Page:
It's important we preserve tangible links to our past

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It seems hard to believe that we have seen the Harrier jet in operational flight for the last time. But the fact is that from now on, archive film will be the only reminder of that familiar and inspiring sight.

The final departure of 16 decommissioned planes from RAF Cottesmore in Rutland yesterday was another milestone in the road map towards what our political leaders tell us will be a more efficient and pragmatic defence of our nation. There remain though many who regard these small but significant moments in time with concern, if not outright dread.

The sight of the Harriers roaring into the winter sky was of course particularly poignant in Portsmouth, where HMS Ark Royal is now alongside in sorry isolation after her emotional last homecoming to the city. The Harrier for decades intrinsically linked to the Ark, her sister carriers (including HMS Illustrious which, as we reveal today, is the latest victim of the cull) and their predecessors.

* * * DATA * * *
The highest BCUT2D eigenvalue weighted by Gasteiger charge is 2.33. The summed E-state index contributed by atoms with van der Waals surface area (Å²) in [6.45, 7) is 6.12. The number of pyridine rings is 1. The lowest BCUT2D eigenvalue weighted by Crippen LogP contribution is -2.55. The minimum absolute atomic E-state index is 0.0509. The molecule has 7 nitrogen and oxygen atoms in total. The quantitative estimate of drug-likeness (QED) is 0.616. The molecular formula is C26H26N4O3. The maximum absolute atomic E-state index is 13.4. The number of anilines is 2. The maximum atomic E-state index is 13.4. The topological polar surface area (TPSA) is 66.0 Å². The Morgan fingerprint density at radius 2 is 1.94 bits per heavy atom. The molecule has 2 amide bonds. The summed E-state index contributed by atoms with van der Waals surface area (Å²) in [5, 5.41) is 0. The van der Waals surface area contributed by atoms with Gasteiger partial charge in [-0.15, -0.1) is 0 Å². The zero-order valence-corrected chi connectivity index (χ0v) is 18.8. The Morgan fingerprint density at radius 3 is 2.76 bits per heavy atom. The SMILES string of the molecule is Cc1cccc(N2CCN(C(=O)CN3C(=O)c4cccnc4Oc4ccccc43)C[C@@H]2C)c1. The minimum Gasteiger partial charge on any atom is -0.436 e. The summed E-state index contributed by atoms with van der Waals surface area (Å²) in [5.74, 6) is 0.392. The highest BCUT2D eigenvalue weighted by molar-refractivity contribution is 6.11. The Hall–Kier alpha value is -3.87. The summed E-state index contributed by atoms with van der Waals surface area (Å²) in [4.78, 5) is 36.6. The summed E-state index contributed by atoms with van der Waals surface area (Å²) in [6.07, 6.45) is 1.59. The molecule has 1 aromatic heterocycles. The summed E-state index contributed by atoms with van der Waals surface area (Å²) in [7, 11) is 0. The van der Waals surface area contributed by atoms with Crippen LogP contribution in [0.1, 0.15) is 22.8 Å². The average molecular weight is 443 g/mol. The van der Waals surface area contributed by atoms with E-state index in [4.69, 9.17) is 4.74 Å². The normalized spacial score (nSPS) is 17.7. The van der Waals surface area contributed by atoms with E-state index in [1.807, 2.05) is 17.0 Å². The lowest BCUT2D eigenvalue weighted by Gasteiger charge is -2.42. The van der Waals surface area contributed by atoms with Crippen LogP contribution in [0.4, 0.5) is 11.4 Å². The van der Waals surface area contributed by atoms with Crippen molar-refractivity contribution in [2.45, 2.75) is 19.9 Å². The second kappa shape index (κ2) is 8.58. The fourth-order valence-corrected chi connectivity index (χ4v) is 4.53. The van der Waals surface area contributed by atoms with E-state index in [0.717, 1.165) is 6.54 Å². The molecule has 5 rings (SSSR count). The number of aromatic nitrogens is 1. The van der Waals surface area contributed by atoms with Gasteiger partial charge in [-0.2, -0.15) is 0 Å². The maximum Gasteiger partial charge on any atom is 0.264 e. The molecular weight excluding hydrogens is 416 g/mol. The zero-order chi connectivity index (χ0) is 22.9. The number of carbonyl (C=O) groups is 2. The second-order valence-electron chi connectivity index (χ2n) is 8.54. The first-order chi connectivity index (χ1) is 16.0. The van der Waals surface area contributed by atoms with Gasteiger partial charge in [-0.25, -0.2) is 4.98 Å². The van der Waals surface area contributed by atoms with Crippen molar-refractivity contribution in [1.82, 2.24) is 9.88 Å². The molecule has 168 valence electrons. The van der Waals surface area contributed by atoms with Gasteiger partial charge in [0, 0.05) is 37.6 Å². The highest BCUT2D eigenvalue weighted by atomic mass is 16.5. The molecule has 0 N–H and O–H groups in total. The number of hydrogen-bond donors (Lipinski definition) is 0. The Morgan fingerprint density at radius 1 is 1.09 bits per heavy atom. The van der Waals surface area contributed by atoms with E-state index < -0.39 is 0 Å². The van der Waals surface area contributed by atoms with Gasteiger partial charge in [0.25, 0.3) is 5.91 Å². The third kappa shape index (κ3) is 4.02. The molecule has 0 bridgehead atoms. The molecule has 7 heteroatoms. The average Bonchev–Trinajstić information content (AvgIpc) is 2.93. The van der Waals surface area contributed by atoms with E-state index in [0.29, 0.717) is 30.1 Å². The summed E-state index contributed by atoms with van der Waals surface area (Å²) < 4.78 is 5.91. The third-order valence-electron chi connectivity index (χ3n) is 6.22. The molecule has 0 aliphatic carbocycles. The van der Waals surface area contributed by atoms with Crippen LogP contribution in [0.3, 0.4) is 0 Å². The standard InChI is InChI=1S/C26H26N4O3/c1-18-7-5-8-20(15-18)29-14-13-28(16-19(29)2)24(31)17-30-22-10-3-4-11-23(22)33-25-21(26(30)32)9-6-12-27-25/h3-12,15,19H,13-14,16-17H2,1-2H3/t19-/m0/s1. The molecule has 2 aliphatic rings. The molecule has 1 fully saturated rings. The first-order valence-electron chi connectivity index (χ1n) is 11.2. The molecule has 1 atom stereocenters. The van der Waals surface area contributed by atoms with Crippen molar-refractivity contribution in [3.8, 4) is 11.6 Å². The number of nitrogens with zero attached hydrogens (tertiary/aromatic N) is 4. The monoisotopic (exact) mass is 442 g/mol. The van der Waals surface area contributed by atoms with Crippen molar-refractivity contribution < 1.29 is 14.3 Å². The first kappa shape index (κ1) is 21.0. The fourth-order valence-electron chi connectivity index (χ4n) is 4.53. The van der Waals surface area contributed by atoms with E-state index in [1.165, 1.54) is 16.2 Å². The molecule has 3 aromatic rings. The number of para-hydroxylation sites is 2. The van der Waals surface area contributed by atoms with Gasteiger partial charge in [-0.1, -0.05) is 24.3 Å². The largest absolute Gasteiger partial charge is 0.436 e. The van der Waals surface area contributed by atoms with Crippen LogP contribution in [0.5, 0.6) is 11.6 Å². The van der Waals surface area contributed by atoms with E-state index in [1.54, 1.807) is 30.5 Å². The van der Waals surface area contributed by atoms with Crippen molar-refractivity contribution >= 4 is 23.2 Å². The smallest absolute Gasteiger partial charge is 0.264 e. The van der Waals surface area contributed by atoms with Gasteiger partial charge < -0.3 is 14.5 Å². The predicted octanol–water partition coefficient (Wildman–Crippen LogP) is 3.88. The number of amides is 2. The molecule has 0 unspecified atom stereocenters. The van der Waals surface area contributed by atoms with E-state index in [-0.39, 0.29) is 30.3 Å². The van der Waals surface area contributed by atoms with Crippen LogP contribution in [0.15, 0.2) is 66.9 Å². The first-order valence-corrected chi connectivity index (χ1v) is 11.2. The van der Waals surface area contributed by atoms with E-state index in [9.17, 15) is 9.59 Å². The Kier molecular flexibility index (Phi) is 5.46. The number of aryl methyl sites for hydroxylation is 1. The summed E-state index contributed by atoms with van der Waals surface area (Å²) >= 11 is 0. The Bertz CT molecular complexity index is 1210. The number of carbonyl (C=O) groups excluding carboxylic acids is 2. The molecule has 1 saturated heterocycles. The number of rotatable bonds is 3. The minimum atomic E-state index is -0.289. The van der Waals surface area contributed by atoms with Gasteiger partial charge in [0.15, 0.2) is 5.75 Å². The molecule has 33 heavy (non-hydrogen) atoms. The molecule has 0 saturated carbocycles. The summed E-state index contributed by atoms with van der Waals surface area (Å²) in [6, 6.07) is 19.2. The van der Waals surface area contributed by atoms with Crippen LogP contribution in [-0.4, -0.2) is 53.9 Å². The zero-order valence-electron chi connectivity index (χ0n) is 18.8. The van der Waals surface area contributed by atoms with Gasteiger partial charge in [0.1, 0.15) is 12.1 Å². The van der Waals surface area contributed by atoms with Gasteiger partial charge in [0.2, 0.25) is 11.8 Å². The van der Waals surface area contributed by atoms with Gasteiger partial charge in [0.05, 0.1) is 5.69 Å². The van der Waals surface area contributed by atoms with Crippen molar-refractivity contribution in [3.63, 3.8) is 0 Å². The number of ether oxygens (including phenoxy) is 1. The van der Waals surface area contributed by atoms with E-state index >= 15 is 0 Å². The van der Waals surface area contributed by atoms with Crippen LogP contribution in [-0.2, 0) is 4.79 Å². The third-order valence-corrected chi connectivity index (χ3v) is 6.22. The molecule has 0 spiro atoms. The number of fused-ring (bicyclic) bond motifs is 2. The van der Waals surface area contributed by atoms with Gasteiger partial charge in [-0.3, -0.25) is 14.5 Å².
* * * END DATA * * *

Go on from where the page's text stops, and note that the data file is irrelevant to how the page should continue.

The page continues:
It is almost 30 years ago now since the BBC's war correspondent Brian Hanrahan so evocatively counted them out and then counted them all back again to the flight deck of HMS Hermes during the Falklands War.

The Harrier will of course be remembered not only for that, but for the sterling service that it (and its pilots and ground crew) gave to the nation.

We hope that in some way its memory can be helped to live on in some tangible way in this great naval city. Perhaps a decommissioned Harrier might one day grace our Historic Dockyard as a reminder of a time gone by.

On that note, we are pleased to report today that Portsmouth City Council plans to put on permanent display the White Ensign that flew so proudly from The Mighty Ark.

The practicalities would of course have to be confirmed but how wonderful it would be to see it flown from the Guildhall – or at least displayed for all to see on the exterior of the building – when the ship's company parades in the city for the last time next month.

As we head into what many regard as an uncertain future, it is important that we retain positive links to our recently-lost naval heritage.